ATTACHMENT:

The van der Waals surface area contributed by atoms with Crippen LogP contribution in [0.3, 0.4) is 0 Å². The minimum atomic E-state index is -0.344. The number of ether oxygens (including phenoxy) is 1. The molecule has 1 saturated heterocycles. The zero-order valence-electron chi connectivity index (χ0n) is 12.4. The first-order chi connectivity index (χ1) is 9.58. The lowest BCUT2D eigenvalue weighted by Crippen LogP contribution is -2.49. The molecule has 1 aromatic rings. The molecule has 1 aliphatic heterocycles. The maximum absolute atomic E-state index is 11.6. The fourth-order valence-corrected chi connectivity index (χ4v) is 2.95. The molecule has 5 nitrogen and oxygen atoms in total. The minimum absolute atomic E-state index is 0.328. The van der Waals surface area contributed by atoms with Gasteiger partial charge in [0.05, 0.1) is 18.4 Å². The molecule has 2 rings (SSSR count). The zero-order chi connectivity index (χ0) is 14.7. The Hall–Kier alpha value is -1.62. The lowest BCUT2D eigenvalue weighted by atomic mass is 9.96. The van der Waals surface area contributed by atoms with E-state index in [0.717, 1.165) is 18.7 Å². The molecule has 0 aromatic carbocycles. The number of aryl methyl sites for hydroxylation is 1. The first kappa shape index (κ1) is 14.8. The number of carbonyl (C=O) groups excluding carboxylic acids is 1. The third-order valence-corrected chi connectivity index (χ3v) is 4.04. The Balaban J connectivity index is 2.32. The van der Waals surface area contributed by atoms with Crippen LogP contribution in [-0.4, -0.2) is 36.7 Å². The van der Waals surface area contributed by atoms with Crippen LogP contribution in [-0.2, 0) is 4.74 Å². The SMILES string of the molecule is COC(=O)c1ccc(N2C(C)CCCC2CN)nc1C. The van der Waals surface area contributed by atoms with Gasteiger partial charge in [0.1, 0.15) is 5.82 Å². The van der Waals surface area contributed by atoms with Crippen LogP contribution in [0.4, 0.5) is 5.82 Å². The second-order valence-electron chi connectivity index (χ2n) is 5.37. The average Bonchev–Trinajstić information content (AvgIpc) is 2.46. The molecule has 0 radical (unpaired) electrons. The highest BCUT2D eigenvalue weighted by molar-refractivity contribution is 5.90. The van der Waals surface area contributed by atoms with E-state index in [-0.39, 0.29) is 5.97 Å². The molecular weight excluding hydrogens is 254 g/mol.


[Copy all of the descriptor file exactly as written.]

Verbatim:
The van der Waals surface area contributed by atoms with Crippen LogP contribution in [0.3, 0.4) is 0 Å². The minimum atomic E-state index is -0.344. The number of ether oxygens (including phenoxy) is 1. The molecule has 1 saturated heterocycles. The zero-order valence-electron chi connectivity index (χ0n) is 12.4. The first-order chi connectivity index (χ1) is 9.58. The lowest BCUT2D eigenvalue weighted by Crippen LogP contribution is -2.49. The molecule has 1 aromatic rings. The molecule has 1 aliphatic heterocycles. The maximum absolute atomic E-state index is 11.6. The fourth-order valence-corrected chi connectivity index (χ4v) is 2.95. The molecule has 5 nitrogen and oxygen atoms in total. The minimum absolute atomic E-state index is 0.328. The van der Waals surface area contributed by atoms with Gasteiger partial charge in [0.05, 0.1) is 18.4 Å². The molecule has 2 rings (SSSR count). The zero-order chi connectivity index (χ0) is 14.7. The Hall–Kier alpha value is -1.62. The lowest BCUT2D eigenvalue weighted by atomic mass is 9.96. The van der Waals surface area contributed by atoms with E-state index in [0.717, 1.165) is 18.7 Å². The molecule has 0 aromatic carbocycles. The number of aryl methyl sites for hydroxylation is 1. The first kappa shape index (κ1) is 14.8. The number of carbonyl (C=O) groups excluding carboxylic acids is 1. The third-order valence-corrected chi connectivity index (χ3v) is 4.04. The Balaban J connectivity index is 2.32. The van der Waals surface area contributed by atoms with Crippen LogP contribution in [-0.4, -0.2) is 36.7 Å². The van der Waals surface area contributed by atoms with Crippen LogP contribution in [-0.2, 0) is 4.74 Å². The SMILES string of the molecule is COC(=O)c1ccc(N2C(C)CCCC2CN)nc1C. The van der Waals surface area contributed by atoms with Gasteiger partial charge in [0.1, 0.15) is 5.82 Å². The van der Waals surface area contributed by atoms with Crippen LogP contribution in [0.4, 0.5) is 5.82 Å². The second-order valence-electron chi connectivity index (χ2n) is 5.37. The average Bonchev–Trinajstić information content (AvgIpc) is 2.46. The molecule has 0 radical (unpaired) electrons. The highest BCUT2D eigenvalue weighted by molar-refractivity contribution is 5.90. The van der Waals surface area contributed by atoms with E-state index in [-0.39, 0.29) is 5.97 Å². The molecular weight excluding hydrogens is 254 g/mol.